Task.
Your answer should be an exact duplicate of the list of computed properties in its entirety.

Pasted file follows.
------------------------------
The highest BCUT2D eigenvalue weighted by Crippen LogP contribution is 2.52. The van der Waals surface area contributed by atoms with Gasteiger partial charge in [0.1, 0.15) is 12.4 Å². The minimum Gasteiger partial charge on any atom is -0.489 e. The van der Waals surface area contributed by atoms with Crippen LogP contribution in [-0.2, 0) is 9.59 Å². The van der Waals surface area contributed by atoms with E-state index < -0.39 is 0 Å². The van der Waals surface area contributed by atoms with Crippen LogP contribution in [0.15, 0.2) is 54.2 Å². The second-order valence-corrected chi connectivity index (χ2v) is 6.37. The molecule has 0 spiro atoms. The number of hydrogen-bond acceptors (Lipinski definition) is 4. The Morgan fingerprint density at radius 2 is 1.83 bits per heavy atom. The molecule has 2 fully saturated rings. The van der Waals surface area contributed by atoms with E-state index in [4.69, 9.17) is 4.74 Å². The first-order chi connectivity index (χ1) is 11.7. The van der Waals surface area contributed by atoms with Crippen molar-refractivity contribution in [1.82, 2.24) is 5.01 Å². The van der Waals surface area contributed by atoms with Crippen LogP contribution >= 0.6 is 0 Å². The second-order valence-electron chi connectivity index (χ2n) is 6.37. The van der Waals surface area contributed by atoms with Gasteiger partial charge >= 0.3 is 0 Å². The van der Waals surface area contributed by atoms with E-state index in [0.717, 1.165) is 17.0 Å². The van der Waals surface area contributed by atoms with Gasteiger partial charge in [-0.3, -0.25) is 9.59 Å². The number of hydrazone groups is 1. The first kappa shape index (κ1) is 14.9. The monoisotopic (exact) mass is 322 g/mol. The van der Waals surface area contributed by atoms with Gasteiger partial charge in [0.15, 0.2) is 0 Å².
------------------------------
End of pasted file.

The highest BCUT2D eigenvalue weighted by Crippen LogP contribution is 2.52. The van der Waals surface area contributed by atoms with Gasteiger partial charge in [0.1, 0.15) is 12.4 Å². The minimum Gasteiger partial charge on any atom is -0.489 e. The van der Waals surface area contributed by atoms with Crippen LogP contribution in [-0.2, 0) is 9.59 Å². The van der Waals surface area contributed by atoms with E-state index < -0.39 is 0 Å². The van der Waals surface area contributed by atoms with Crippen LogP contribution in [0.15, 0.2) is 54.2 Å². The second-order valence-corrected chi connectivity index (χ2v) is 6.37. The molecule has 0 spiro atoms. The number of hydrogen-bond acceptors (Lipinski definition) is 4. The Morgan fingerprint density at radius 2 is 1.83 bits per heavy atom. The molecule has 2 fully saturated rings. The van der Waals surface area contributed by atoms with E-state index in [4.69, 9.17) is 4.74 Å². The first-order chi connectivity index (χ1) is 11.7. The van der Waals surface area contributed by atoms with Crippen molar-refractivity contribution in [1.82, 2.24) is 5.01 Å². The van der Waals surface area contributed by atoms with Crippen LogP contribution >= 0.6 is 0 Å². The second-order valence-electron chi connectivity index (χ2n) is 6.37. The van der Waals surface area contributed by atoms with Gasteiger partial charge >= 0.3 is 0 Å². The van der Waals surface area contributed by atoms with E-state index in [0.717, 1.165) is 17.0 Å². The van der Waals surface area contributed by atoms with Gasteiger partial charge in [-0.3, -0.25) is 9.59 Å². The number of hydrazone groups is 1. The first kappa shape index (κ1) is 14.9. The monoisotopic (exact) mass is 322 g/mol. The van der Waals surface area contributed by atoms with Gasteiger partial charge in [0.15, 0.2) is 0 Å².